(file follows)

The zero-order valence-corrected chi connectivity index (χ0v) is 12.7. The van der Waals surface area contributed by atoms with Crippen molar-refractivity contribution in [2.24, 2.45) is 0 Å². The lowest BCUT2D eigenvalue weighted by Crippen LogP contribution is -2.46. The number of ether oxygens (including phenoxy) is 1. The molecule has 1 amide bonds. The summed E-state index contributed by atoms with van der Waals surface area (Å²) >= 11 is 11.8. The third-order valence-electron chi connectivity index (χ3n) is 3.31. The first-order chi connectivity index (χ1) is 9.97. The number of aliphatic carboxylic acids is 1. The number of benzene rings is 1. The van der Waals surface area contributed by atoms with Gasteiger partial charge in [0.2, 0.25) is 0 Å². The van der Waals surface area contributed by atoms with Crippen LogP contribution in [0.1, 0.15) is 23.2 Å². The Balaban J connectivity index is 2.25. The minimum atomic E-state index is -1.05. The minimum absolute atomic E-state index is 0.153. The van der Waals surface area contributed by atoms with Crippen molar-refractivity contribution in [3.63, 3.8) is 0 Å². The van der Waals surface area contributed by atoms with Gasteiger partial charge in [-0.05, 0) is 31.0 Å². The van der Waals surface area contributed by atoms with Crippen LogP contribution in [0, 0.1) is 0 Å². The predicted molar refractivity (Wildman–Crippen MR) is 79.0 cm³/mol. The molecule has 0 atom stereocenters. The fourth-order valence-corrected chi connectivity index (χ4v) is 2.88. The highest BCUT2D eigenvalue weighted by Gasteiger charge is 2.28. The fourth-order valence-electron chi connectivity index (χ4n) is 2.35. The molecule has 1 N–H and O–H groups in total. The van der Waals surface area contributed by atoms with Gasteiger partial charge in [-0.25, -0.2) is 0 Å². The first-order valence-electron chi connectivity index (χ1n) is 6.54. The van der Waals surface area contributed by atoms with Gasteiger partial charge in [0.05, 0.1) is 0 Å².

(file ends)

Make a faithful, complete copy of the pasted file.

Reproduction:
The zero-order valence-corrected chi connectivity index (χ0v) is 12.7. The van der Waals surface area contributed by atoms with Crippen molar-refractivity contribution in [2.24, 2.45) is 0 Å². The lowest BCUT2D eigenvalue weighted by Crippen LogP contribution is -2.46. The number of ether oxygens (including phenoxy) is 1. The molecule has 1 amide bonds. The summed E-state index contributed by atoms with van der Waals surface area (Å²) >= 11 is 11.8. The third-order valence-electron chi connectivity index (χ3n) is 3.31. The first-order chi connectivity index (χ1) is 9.97. The number of aliphatic carboxylic acids is 1. The number of benzene rings is 1. The van der Waals surface area contributed by atoms with Gasteiger partial charge in [0.2, 0.25) is 0 Å². The van der Waals surface area contributed by atoms with Crippen LogP contribution in [0.1, 0.15) is 23.2 Å². The Balaban J connectivity index is 2.25. The minimum atomic E-state index is -1.05. The minimum absolute atomic E-state index is 0.153. The van der Waals surface area contributed by atoms with Crippen molar-refractivity contribution in [3.63, 3.8) is 0 Å². The van der Waals surface area contributed by atoms with Gasteiger partial charge in [-0.05, 0) is 31.0 Å². The van der Waals surface area contributed by atoms with Crippen LogP contribution in [0, 0.1) is 0 Å². The predicted molar refractivity (Wildman–Crippen MR) is 79.0 cm³/mol. The molecule has 0 atom stereocenters. The fourth-order valence-corrected chi connectivity index (χ4v) is 2.88. The highest BCUT2D eigenvalue weighted by Gasteiger charge is 2.28. The fourth-order valence-electron chi connectivity index (χ4n) is 2.35. The molecule has 1 N–H and O–H groups in total. The van der Waals surface area contributed by atoms with Gasteiger partial charge in [-0.25, -0.2) is 0 Å². The first-order valence-electron chi connectivity index (χ1n) is 6.54. The van der Waals surface area contributed by atoms with Gasteiger partial charge in [0.05, 0.1) is 0 Å².